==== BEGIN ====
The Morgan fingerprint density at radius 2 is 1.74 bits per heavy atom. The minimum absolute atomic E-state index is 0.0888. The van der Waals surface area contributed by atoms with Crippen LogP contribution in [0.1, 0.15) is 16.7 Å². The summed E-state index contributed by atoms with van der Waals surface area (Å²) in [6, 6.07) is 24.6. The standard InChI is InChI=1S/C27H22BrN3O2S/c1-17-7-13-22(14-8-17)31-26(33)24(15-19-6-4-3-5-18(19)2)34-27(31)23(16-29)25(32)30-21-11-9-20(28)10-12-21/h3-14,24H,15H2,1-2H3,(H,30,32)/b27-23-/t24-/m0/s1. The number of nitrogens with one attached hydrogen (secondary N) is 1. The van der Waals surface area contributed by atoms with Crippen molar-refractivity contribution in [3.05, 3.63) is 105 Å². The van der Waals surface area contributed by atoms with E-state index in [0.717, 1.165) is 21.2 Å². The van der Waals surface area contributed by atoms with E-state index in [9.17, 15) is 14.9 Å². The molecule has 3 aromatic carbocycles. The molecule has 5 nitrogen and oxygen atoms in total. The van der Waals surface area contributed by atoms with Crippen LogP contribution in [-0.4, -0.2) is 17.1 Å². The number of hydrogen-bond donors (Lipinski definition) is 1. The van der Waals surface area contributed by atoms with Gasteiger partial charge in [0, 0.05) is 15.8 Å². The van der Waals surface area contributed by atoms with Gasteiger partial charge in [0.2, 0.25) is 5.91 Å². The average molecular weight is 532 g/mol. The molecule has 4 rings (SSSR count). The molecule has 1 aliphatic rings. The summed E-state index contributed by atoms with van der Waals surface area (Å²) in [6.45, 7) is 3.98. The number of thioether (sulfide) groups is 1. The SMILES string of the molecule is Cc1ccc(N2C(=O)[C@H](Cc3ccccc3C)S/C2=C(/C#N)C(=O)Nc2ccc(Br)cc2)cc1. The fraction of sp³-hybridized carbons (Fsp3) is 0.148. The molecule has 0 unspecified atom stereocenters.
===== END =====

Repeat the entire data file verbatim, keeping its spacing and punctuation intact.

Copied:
The Morgan fingerprint density at radius 2 is 1.74 bits per heavy atom. The minimum absolute atomic E-state index is 0.0888. The van der Waals surface area contributed by atoms with Crippen LogP contribution in [0.1, 0.15) is 16.7 Å². The summed E-state index contributed by atoms with van der Waals surface area (Å²) in [6, 6.07) is 24.6. The standard InChI is InChI=1S/C27H22BrN3O2S/c1-17-7-13-22(14-8-17)31-26(33)24(15-19-6-4-3-5-18(19)2)34-27(31)23(16-29)25(32)30-21-11-9-20(28)10-12-21/h3-14,24H,15H2,1-2H3,(H,30,32)/b27-23-/t24-/m0/s1. The number of nitrogens with one attached hydrogen (secondary N) is 1. The van der Waals surface area contributed by atoms with Crippen molar-refractivity contribution in [3.05, 3.63) is 105 Å². The van der Waals surface area contributed by atoms with E-state index in [0.717, 1.165) is 21.2 Å². The van der Waals surface area contributed by atoms with E-state index in [9.17, 15) is 14.9 Å². The molecule has 3 aromatic carbocycles. The molecule has 5 nitrogen and oxygen atoms in total. The van der Waals surface area contributed by atoms with Crippen LogP contribution in [-0.4, -0.2) is 17.1 Å². The number of hydrogen-bond donors (Lipinski definition) is 1. The van der Waals surface area contributed by atoms with Gasteiger partial charge in [0, 0.05) is 15.8 Å². The van der Waals surface area contributed by atoms with Gasteiger partial charge in [0.2, 0.25) is 5.91 Å². The average molecular weight is 532 g/mol. The molecule has 4 rings (SSSR count). The molecule has 1 aliphatic rings. The summed E-state index contributed by atoms with van der Waals surface area (Å²) in [6.45, 7) is 3.98. The number of thioether (sulfide) groups is 1. The SMILES string of the molecule is Cc1ccc(N2C(=O)[C@H](Cc3ccccc3C)S/C2=C(/C#N)C(=O)Nc2ccc(Br)cc2)cc1. The fraction of sp³-hybridized carbons (Fsp3) is 0.148. The molecule has 0 unspecified atom stereocenters.